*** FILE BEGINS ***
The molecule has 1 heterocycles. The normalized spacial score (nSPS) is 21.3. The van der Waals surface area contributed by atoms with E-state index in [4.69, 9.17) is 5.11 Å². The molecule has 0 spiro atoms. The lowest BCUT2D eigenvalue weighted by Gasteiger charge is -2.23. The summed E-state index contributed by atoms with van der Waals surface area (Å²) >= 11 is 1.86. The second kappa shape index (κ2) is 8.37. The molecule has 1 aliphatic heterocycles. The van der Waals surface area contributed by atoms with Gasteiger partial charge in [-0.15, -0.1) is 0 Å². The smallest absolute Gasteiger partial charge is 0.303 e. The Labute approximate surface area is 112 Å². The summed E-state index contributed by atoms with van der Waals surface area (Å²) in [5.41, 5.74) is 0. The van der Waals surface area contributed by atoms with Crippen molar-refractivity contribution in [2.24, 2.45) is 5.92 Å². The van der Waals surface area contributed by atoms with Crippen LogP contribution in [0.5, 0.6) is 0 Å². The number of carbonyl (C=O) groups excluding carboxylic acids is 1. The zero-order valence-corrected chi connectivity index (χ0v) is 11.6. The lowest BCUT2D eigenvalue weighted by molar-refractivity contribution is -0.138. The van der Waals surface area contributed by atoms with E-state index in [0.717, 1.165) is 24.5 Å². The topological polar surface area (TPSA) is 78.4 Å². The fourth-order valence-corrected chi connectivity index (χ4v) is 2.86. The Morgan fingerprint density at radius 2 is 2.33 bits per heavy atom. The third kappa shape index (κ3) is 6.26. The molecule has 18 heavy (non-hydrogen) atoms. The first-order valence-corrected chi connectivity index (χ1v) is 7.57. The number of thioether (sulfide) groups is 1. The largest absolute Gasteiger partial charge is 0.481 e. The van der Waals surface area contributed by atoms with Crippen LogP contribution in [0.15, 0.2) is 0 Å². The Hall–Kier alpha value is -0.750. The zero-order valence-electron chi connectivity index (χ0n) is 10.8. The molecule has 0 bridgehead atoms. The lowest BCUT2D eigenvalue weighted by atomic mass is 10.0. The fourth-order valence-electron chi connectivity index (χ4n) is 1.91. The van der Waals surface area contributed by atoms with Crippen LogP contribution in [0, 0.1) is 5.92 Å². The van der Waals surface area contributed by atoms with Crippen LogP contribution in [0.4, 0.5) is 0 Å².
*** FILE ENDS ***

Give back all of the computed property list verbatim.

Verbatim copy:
The molecule has 1 heterocycles. The normalized spacial score (nSPS) is 21.3. The van der Waals surface area contributed by atoms with E-state index in [4.69, 9.17) is 5.11 Å². The molecule has 0 spiro atoms. The lowest BCUT2D eigenvalue weighted by Gasteiger charge is -2.23. The summed E-state index contributed by atoms with van der Waals surface area (Å²) >= 11 is 1.86. The second kappa shape index (κ2) is 8.37. The molecule has 1 aliphatic heterocycles. The van der Waals surface area contributed by atoms with Gasteiger partial charge in [-0.15, -0.1) is 0 Å². The smallest absolute Gasteiger partial charge is 0.303 e. The Labute approximate surface area is 112 Å². The summed E-state index contributed by atoms with van der Waals surface area (Å²) in [5.41, 5.74) is 0. The van der Waals surface area contributed by atoms with Crippen molar-refractivity contribution in [2.24, 2.45) is 5.92 Å². The van der Waals surface area contributed by atoms with Crippen LogP contribution in [0.5, 0.6) is 0 Å². The number of carbonyl (C=O) groups excluding carboxylic acids is 1. The zero-order valence-corrected chi connectivity index (χ0v) is 11.6. The lowest BCUT2D eigenvalue weighted by molar-refractivity contribution is -0.138. The van der Waals surface area contributed by atoms with E-state index in [0.717, 1.165) is 24.5 Å². The topological polar surface area (TPSA) is 78.4 Å². The fourth-order valence-corrected chi connectivity index (χ4v) is 2.86. The Morgan fingerprint density at radius 2 is 2.33 bits per heavy atom. The third kappa shape index (κ3) is 6.26. The molecule has 18 heavy (non-hydrogen) atoms. The first-order valence-corrected chi connectivity index (χ1v) is 7.57. The number of thioether (sulfide) groups is 1. The largest absolute Gasteiger partial charge is 0.481 e. The van der Waals surface area contributed by atoms with Crippen LogP contribution in [0.15, 0.2) is 0 Å². The Hall–Kier alpha value is -0.750. The zero-order valence-electron chi connectivity index (χ0n) is 10.8. The molecule has 0 bridgehead atoms. The lowest BCUT2D eigenvalue weighted by atomic mass is 10.0. The fourth-order valence-electron chi connectivity index (χ4n) is 1.91. The van der Waals surface area contributed by atoms with Crippen LogP contribution in [0, 0.1) is 5.92 Å². The van der Waals surface area contributed by atoms with Crippen LogP contribution in [0.4, 0.5) is 0 Å².